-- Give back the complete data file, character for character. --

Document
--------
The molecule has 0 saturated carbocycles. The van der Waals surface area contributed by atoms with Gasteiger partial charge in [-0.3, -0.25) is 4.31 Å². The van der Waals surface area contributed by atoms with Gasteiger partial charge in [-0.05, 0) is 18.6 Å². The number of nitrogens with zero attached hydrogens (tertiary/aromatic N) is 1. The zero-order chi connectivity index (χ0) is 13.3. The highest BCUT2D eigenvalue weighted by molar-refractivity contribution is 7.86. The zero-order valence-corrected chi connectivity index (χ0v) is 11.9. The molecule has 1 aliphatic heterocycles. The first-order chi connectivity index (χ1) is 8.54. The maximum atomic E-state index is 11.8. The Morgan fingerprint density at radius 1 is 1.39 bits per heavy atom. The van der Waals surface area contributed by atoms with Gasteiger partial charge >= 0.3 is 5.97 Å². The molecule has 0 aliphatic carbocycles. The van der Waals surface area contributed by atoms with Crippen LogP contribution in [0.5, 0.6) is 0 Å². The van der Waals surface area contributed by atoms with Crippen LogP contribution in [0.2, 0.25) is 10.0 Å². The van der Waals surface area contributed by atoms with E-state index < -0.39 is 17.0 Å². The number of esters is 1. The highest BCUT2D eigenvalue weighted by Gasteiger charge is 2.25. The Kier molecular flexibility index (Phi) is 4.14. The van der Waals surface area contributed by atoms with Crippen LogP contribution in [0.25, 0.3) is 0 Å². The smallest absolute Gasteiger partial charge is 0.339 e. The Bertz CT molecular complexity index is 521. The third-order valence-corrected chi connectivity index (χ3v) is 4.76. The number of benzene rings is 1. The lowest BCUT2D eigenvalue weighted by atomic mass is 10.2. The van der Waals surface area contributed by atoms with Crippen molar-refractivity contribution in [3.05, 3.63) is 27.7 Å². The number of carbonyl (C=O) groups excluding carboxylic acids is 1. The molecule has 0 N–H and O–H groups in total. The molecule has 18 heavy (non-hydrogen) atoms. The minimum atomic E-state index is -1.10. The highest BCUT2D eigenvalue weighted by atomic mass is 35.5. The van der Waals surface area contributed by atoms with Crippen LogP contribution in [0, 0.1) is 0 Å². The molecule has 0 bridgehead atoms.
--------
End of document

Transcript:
The molecule has 0 saturated carbocycles. The van der Waals surface area contributed by atoms with Gasteiger partial charge in [-0.3, -0.25) is 4.31 Å². The van der Waals surface area contributed by atoms with Gasteiger partial charge in [-0.05, 0) is 18.6 Å². The number of nitrogens with zero attached hydrogens (tertiary/aromatic N) is 1. The zero-order chi connectivity index (χ0) is 13.3. The highest BCUT2D eigenvalue weighted by molar-refractivity contribution is 7.86. The zero-order valence-corrected chi connectivity index (χ0v) is 11.9. The molecule has 1 aliphatic heterocycles. The first-order chi connectivity index (χ1) is 8.54. The maximum atomic E-state index is 11.8. The Morgan fingerprint density at radius 1 is 1.39 bits per heavy atom. The van der Waals surface area contributed by atoms with Gasteiger partial charge >= 0.3 is 5.97 Å². The molecule has 0 aliphatic carbocycles. The van der Waals surface area contributed by atoms with Crippen LogP contribution in [0.5, 0.6) is 0 Å². The van der Waals surface area contributed by atoms with Crippen LogP contribution in [0.2, 0.25) is 10.0 Å². The van der Waals surface area contributed by atoms with E-state index < -0.39 is 17.0 Å². The number of esters is 1. The highest BCUT2D eigenvalue weighted by Gasteiger charge is 2.25. The Kier molecular flexibility index (Phi) is 4.14. The van der Waals surface area contributed by atoms with Crippen LogP contribution in [0.25, 0.3) is 0 Å². The smallest absolute Gasteiger partial charge is 0.339 e. The Bertz CT molecular complexity index is 521. The third-order valence-corrected chi connectivity index (χ3v) is 4.76. The number of benzene rings is 1. The lowest BCUT2D eigenvalue weighted by atomic mass is 10.2. The van der Waals surface area contributed by atoms with Crippen molar-refractivity contribution in [3.05, 3.63) is 27.7 Å². The number of carbonyl (C=O) groups excluding carboxylic acids is 1. The molecule has 0 N–H and O–H groups in total. The molecule has 18 heavy (non-hydrogen) atoms. The minimum atomic E-state index is -1.10. The highest BCUT2D eigenvalue weighted by atomic mass is 35.5. The van der Waals surface area contributed by atoms with Crippen LogP contribution in [0, 0.1) is 0 Å². The molecule has 0 bridgehead atoms.